- The green glow of automation is like narcotics
- Do testing to learn at first, later to find problems
- It is not always good thing machines can do things people can’t do
- UI cannot be tested by a tool as good as by human
- There is a huge temptation to have passed tests
- If you need to add waits to automation you probably found a performance problem
I spent one day at home and I went for the next conference on Sunday – Testing United in Bratislava. I am really glad there was a testing conference in our region again and I was pleased to be invited to its first year.
Hotel was located on the main square and Christmas market was just there. Very nice atmosphere.
KEYNOTE – QA of Future – Tomasz Dubikowski
Opening keynote was performed by energic Tomasz Dubikowski and I really enjoyed it. It was kind of typical opening one, but well presented and I agree with its vision
- The future is never bright in movies
- Today’s hot topics in the future will become a commodity
- People get used to things pretty quickly
- Start being proud about testing
- Quality is not simple
- Who is in charge of your carrier you or your company?
- Are you growing yourself or do you grow your company?
- Recruitments are like sales, do not trust them
- People die during the waiting
KEYNOTE – Next Stop Flixbus – Lisi Hocke
It was a nice change of rhythm. After very energic Tomasz Lisi was very calm and the topic was more about presence than about future.
- Flixbus owns only 1 Bus = tech and service company
- Acquisition often triggers a lot of culture problems
- Political = against walls
- Automation frees us for more interesting things
- Good agreements often do not work due to bottlenecks (people, environments….)
- Stop starting, start finishing.
- Can I just help by doing nothing giving others time to get in pace?
- Knowledge silos are still a very frequent problem
- MOB on demand
- If idea should be proven it should be implemented by somebody else if possible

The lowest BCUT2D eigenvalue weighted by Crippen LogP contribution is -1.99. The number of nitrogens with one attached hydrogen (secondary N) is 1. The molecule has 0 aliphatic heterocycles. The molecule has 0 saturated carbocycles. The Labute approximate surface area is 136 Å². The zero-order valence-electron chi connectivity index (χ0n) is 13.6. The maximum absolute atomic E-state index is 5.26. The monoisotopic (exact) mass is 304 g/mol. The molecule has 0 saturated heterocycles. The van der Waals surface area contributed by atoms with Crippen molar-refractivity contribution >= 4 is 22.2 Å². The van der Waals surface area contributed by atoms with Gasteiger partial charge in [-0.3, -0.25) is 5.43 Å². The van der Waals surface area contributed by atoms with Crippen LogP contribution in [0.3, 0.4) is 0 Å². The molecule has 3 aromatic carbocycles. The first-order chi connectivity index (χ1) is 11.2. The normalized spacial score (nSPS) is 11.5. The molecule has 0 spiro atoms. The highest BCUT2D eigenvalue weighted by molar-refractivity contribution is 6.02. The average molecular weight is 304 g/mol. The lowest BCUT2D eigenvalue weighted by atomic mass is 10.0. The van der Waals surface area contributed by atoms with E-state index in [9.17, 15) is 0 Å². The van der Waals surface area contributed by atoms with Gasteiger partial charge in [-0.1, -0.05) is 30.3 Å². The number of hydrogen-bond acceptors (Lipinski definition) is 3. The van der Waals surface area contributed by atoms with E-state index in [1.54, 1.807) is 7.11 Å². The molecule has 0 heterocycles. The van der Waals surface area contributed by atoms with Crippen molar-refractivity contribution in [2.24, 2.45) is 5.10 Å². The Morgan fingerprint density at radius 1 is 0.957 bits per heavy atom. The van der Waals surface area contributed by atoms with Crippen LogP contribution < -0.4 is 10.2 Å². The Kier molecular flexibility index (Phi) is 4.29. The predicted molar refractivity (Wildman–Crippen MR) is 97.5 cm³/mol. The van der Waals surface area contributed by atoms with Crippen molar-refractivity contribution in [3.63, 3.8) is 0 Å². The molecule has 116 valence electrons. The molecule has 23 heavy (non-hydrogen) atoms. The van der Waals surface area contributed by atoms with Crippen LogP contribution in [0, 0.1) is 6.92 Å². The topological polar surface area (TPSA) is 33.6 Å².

- The side effect of Mob is pairing
- Think about something is not enough you have to realize it
SPEECH – Rediscover Exploratory Testing – Ingo Philipp
In my opinion, this was probably the best speech of the conference. Well presented, perfect slides and I really enjoyed it.
- Grow knowledge you have about your software cause it is also still growing
- Quality is subjective
- A bug is something that bugs somebody (J.Bach)
SPEECH – Insecure by design – Tomasz Konieczny
I did not like this one. Firstly, the speaker was extremely shy, but that would not matter if the talk is interesting. But this one was not. Scratching the surface, no detailed information, without offering any possible solutions or own opinion about what to do to improve. Questions at the end were not well answered.
- Security always has also non-technical aspects
- We often do not even think about the fact we are connected to the network
- Your network is as secure as the less secure connected thing
- Updating software of older items can be problematic
- It could be hard to avoid a single point of failure
SPEECH – The Multidisciplinary Test Engineer – Is that a future necessity? – Alon Linetzki
I heard much better talks from Alon. In my opinion, this one was kind of too general and theoretical. Very slow start focusing on foundations. I was sitting far away from slides and it was very hard to read them and there was a lot of text.
- Start with the end in your mind
- Domain knowledge is hard to gain so we often stay in the same domain forever
- Technologies are commodities
- The world is changing from” testers” to “testing”
KEYNOTE – Better Test Design to Increase Test Effectiveness & Efficiency – Ceren Şahin Gebizli
I am not sure what this keynote was about. It was presented in a challenging way for people who do not have good knowledge in this domain. I tried my best but I was so confused as most of the others.
Hotel was in the city center, just 10 minutes walk from the castle. It was a nice to walk there.
I went to bed pretty soon knowing my speech is in the morning.
KEYNOTE – Five key challenges for software quality tomorrow – Gojko Adzic
Gojko is a great speaker, I enjoyed this one, but I had to leave at a half to prepare for mine presentation
- Algorithms become users of our software but we do not have good heuristics for that
- Most problems in cloud happen after deployment and often after some time
MINE SPEECH – Effective Reporting